PERREAULT Magazine January 2014 - Page 46

Excerpt from the Preface of

The Girl with Three Legs

My first death threat came in 1995, at the premiere of my film on female genital mutilation (FGM), Fire Eyes. I have had to live in hiding at times, and I recognize that the publication of this book may elicit more threats to my safety, because I dare to speak out against child abuse—a form of child abuse that is handed down from mother to daughter like a treasured heirloom, child abuse that is protected by the word culture, as if culture provides absolution.

After being forced to live in hiding for years, I understood that the closer we activists get to our goal—which for me is protecting children from harmful traditional practices—the more frantically those obsessed with maintaining the status quo will fight us. They protest like rats cornered by a dozen cats. The situation can become very dangerous; they don’t want to find a common ground.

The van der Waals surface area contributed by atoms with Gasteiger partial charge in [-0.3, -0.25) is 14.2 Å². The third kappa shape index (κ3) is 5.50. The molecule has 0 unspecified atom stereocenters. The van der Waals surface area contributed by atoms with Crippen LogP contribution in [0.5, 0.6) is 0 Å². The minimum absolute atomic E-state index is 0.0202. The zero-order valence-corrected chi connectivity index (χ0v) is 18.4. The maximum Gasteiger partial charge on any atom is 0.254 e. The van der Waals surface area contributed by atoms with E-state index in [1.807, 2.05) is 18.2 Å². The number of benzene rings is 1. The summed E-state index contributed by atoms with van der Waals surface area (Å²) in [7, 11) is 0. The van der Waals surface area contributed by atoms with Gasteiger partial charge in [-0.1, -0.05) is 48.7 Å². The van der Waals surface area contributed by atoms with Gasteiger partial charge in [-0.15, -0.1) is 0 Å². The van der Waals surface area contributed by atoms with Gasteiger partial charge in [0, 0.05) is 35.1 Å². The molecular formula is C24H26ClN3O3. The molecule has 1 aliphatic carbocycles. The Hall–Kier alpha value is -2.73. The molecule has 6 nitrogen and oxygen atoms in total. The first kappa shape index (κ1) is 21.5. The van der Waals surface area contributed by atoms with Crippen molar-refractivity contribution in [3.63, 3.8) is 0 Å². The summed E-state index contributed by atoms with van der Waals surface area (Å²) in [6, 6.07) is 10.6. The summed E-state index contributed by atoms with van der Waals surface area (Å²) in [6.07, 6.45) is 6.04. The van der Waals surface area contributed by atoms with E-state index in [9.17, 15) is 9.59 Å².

In the case of my cause, they do not want to end the useless ritual that chops off young girls’ healthy organs and often, as happened with my body parts, feeds them to the street dogs. Wanting to end abuse of girls and women is seen as a threat to manhood and a man’s psyche, and many become reactive and violent.

In 2003 I received a call from the authorities in Gwinnett County, Georgia, asking me for consultation. A two-year-old had had her genitals mutilated by her father. After talking with the child’s mother, Fortunate, and the social worker, and asking them to seal her medical records until we could find a lawyer, I decided to move to Atlanta to help with the case.

With the assistance of Nadin Thomas and others who brought in powerful lawyers, the case was won, and the judge sentenced the father, Khalid Adem, to ten years in prison. State representative Mary Margaret Oliver and mother Fortunate Adem worked to get a law passed outlawing female genital mutilation. The law was enacted in May 2005. Georgia’s governor, Sunny Perdue, invited the activists, the child’s mother, the family, and the lawyers to stand behind him while he signed the bill making female genital mutilation a felony in the state of Georgia. That day, in city hall, standing beside those who were survivors or spokespersons for survivors or both, I spoke. The Somali women in the crowd rose and wrapped their arms around me, thanking me for speaking against the harm done to children. They, too, felt the father did not have the right to touch or cut off his daughter’s healthy organs.

Perreault Magazine / January, 2014 46